Youngest Child Characteristics

Since they are no longer first-time parents, parents tend to let things slide once the last child comes along. As a result, lastborns usually get away with more than their older siblings do, says Dr. Leman. They shoulder less responsibility, so the youngest child tends to be carefree, easygoing, fun-loving, affectionate, and sociable, and they like to make people laugh.

But being the youngest isn't all roses. Because lastborns view their older siblings as bigger, faster, and smarter, they may attempt to differentiate themselves by being more rebellious, says Dr. Sulloway. Dr. Leman, himself the family baby, agrees with this youngest child syndrome: "Lastborns have an 'I'll show them' attitude." And if older siblings baby the baby, lastborns might be spoiled and manipulative.

Tips for parenting your youngest child

  • Let them decide. Lastborns often feel they aren't taken seriously. So, let them make some family decisions—like where to go out for dinner or which video to watch together.
  • Acknowledge their "firsts." When they learn to tie their shoes or pee in the potty, call the relatives as you did with the firstborn. And be sure to make a big deal of their artistic accomplishments, displaying their drawings on the fridge, as you did for their older siblings.
  • Give them some responsibilities. Lastborns can end up with few family duties because they've learned to duck out of work or other family members have dubbed them too "little" to be able to handle things, says Dr. Leman. But, responsibilities help kids feel important, so offer them something simple like putting napkins on the table.

Only Child Characteristics

Because only children spend so much time alone, they're self-entertainers and often tend to be the most creative of all birth orders. In fact, Dr. Leman calls only children "Super Firstborns." Like oldest siblings, they are confident, well-spoken, pay enormous attention to detail, and tend to do well in school. Plus, spending so much time around grown-ups often makes onlies act like "little adults."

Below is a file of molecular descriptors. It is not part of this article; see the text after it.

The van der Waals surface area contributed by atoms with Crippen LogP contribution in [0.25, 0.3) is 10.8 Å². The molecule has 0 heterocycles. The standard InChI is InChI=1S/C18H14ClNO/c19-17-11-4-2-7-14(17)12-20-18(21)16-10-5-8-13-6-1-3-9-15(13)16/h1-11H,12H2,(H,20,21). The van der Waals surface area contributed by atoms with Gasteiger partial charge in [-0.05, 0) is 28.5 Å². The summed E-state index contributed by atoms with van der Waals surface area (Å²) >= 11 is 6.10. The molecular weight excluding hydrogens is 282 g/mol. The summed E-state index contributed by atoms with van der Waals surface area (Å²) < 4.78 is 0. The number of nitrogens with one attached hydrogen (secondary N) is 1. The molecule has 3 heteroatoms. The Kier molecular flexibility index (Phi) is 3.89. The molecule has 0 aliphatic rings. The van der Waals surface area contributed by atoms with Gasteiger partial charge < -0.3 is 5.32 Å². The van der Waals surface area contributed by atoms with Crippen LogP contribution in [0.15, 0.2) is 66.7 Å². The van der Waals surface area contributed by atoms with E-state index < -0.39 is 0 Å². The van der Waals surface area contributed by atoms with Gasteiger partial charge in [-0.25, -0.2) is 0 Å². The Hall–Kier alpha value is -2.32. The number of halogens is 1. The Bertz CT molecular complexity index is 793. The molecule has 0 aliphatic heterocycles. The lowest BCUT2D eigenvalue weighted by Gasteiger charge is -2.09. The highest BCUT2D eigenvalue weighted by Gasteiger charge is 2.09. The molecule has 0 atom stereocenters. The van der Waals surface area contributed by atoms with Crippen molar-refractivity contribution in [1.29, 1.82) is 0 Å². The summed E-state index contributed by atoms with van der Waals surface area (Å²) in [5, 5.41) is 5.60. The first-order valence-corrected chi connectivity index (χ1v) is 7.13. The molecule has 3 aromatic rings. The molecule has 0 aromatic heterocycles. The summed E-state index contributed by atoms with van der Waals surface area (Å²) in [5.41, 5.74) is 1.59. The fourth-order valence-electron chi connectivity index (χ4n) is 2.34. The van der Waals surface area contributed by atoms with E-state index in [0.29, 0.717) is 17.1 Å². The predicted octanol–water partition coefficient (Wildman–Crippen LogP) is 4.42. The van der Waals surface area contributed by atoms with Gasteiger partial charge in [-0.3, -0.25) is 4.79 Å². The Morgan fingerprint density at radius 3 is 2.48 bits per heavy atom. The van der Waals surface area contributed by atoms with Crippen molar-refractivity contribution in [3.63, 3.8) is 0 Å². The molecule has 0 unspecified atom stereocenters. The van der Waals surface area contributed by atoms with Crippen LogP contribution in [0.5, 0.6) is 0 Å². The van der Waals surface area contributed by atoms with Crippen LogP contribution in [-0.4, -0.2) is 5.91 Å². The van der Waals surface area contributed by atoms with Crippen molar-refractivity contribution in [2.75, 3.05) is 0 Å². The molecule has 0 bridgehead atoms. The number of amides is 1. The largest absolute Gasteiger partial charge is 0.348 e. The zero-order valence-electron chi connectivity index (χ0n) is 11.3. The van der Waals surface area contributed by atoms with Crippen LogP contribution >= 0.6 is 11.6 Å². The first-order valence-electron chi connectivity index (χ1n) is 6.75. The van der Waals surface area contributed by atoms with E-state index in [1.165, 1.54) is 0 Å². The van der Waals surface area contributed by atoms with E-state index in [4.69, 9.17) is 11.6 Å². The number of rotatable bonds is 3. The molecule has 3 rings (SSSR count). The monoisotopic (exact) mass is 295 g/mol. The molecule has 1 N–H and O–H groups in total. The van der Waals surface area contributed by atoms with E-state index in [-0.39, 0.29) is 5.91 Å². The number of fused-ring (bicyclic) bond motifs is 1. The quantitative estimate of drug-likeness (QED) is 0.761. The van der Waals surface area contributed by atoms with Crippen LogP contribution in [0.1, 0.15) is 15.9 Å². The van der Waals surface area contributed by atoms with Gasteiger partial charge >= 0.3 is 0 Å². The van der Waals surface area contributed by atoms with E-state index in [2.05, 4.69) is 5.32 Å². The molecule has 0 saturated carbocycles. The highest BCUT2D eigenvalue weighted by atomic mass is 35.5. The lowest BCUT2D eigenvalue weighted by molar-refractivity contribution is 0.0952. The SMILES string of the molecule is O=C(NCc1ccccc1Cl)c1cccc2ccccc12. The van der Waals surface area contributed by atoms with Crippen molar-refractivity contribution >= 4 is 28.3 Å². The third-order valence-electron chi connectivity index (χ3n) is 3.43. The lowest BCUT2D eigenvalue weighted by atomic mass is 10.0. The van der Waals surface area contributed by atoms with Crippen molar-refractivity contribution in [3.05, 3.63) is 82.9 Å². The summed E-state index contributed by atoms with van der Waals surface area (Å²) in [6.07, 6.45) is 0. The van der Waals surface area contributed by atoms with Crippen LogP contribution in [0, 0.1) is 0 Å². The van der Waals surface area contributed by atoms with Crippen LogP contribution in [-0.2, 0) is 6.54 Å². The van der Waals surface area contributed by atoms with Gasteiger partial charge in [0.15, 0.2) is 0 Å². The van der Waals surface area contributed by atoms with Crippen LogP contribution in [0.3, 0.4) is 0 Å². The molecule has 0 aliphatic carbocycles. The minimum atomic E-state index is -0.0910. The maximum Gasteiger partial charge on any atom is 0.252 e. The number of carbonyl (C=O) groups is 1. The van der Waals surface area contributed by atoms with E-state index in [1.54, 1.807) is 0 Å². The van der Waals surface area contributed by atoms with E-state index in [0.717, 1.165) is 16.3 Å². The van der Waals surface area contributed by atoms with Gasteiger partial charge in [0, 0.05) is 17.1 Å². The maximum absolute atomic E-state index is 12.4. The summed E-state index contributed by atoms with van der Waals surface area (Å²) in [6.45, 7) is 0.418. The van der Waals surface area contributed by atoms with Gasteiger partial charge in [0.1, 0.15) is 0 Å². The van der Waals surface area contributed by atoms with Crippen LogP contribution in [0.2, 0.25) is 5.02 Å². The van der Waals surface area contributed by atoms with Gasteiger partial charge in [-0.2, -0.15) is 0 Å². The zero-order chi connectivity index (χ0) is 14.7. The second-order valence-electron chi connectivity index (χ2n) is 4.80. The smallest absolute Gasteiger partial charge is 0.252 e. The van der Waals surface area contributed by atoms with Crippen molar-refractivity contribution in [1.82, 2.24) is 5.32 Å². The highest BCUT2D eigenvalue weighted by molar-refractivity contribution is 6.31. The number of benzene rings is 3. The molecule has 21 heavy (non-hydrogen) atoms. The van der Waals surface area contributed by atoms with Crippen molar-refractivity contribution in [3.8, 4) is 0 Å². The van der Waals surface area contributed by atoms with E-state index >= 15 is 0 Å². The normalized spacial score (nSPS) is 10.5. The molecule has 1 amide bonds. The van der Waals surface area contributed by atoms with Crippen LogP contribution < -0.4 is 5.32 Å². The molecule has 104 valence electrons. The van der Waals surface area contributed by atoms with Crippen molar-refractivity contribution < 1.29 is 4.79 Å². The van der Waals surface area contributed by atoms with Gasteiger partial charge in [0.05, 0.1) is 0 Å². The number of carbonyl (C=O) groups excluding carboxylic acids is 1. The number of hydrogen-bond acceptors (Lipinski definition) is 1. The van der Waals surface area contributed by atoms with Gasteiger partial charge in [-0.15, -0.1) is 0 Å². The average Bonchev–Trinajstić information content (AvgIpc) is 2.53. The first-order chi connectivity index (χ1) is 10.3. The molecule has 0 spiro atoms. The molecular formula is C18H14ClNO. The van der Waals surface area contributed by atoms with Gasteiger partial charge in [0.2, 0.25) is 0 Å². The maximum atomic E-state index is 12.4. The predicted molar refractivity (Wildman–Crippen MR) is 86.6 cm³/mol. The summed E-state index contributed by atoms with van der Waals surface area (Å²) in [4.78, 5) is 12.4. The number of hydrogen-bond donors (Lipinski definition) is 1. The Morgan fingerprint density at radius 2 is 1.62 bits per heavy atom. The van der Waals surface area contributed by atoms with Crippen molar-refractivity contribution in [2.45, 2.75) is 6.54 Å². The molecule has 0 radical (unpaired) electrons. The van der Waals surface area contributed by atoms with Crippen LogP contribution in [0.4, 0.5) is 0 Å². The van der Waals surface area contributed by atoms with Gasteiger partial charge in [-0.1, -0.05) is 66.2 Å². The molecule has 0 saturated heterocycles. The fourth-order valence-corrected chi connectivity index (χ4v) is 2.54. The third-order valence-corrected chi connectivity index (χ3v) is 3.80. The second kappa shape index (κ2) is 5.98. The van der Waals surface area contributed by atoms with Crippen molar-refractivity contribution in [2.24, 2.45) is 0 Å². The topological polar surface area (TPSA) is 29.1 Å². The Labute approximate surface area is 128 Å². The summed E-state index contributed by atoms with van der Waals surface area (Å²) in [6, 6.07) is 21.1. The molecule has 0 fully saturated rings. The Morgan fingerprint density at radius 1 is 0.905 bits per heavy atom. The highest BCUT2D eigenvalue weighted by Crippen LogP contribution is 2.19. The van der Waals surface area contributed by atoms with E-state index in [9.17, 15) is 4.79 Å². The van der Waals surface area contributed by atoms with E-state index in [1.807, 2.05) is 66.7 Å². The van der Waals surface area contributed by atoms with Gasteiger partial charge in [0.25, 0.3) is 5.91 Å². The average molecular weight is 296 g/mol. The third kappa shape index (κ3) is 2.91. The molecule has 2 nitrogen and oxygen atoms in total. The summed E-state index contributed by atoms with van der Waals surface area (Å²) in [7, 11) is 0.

Only children have never had to compete for their parents' attention or share toys with their siblings, so they risk developing a self-centered streak. Dr. Leman says they're also used to feeling important and may have a hard time when things don't necessarily go their way. Because their role models are competent adults, onlies are even more susceptible to perfectionism than firstborns.

Tips for parenting your only child

  • Schedule playdates. Since they aren't used to sharing with other kids at home, only children can benefit from playgroups.
  • Make mistakes no big deal. Onlies lean toward perfectionism, so model acceptance of your own mistakes. Remind them that you couldn't cut out a perfect circle at their age, either.
  • Let it slide. Don't seize every opportunity to teach them a better way to do something. For example, if they make the bed with a few wrinkles, don't remake it. You don't want to send the message that they are not measuring up.

What About Twins?

"Twins don't usually follow typical birth order roles," says Nancy Segal, Ph.D., twins expert and author of Indivisible by Two: Lives of Extraordinary Twins (Harvard University Press). "Most parents tend to be very fair and not emphasize order of birth, at least in Western nations," says Dr. Segal. However, when twins are born vaginally, the firstborn is usually bigger, and the secondborn has a greater risk for health problems. In these cases, parents may unconsciously treat the first twin more like a firstborn.

Factors That Affect Birth Order Personalities

"Many things contribute to human behavior," says Dr. Sulloway. "Birth order only explains a small chunk." Some other factors that alter traditional birth order roles include:

  • Sex. Being born first doesn't necessarily guarantee "firstborn" status. For example, in some cultures, a boy may be treated like a firstborn even when he has four older sisters because he's the firstborn male.
  • Age differences. Birth order effects are strongest when siblings are two to four years apart in age. With significant age gaps, siblings might act more like only children or firstborns. On the other hand, siblings separated by fewer than two years are almost like twins. "When sibs are close in age, there's a physical equality," says Dr. Sulloway. It's hard to grab that truck from your younger brother when he's not all that little.
  • Siblings with disabilities. Younger siblings may take on the firstborn role when a child is born with a disability.